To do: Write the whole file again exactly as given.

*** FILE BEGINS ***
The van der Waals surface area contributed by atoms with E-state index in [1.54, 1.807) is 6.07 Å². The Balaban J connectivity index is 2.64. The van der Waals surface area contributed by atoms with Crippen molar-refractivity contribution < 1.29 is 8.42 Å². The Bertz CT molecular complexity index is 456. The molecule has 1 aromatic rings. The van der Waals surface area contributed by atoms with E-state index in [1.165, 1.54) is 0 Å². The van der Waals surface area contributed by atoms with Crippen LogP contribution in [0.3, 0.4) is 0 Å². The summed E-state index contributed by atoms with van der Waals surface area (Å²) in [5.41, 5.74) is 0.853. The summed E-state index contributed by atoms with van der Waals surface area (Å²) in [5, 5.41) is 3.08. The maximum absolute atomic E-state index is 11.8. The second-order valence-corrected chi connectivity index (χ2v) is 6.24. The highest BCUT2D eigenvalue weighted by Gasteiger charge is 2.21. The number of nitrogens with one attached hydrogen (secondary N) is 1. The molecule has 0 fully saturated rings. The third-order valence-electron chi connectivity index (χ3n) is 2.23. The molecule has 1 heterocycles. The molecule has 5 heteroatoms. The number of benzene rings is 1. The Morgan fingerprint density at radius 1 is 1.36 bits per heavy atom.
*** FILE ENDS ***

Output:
The van der Waals surface area contributed by atoms with E-state index in [1.54, 1.807) is 6.07 Å². The Balaban J connectivity index is 2.64. The van der Waals surface area contributed by atoms with Crippen molar-refractivity contribution < 1.29 is 8.42 Å². The Bertz CT molecular complexity index is 456. The molecule has 1 aromatic rings. The van der Waals surface area contributed by atoms with E-state index in [1.165, 1.54) is 0 Å². The van der Waals surface area contributed by atoms with Crippen LogP contribution in [0.3, 0.4) is 0 Å². The summed E-state index contributed by atoms with van der Waals surface area (Å²) in [5.41, 5.74) is 0.853. The summed E-state index contributed by atoms with van der Waals surface area (Å²) in [5, 5.41) is 3.08. The maximum absolute atomic E-state index is 11.8. The second-order valence-corrected chi connectivity index (χ2v) is 6.24. The highest BCUT2D eigenvalue weighted by Gasteiger charge is 2.21. The number of nitrogens with one attached hydrogen (secondary N) is 1. The molecule has 0 fully saturated rings. The third-order valence-electron chi connectivity index (χ3n) is 2.23. The molecule has 1 heterocycles. The molecule has 5 heteroatoms. The number of benzene rings is 1. The Morgan fingerprint density at radius 1 is 1.36 bits per heavy atom.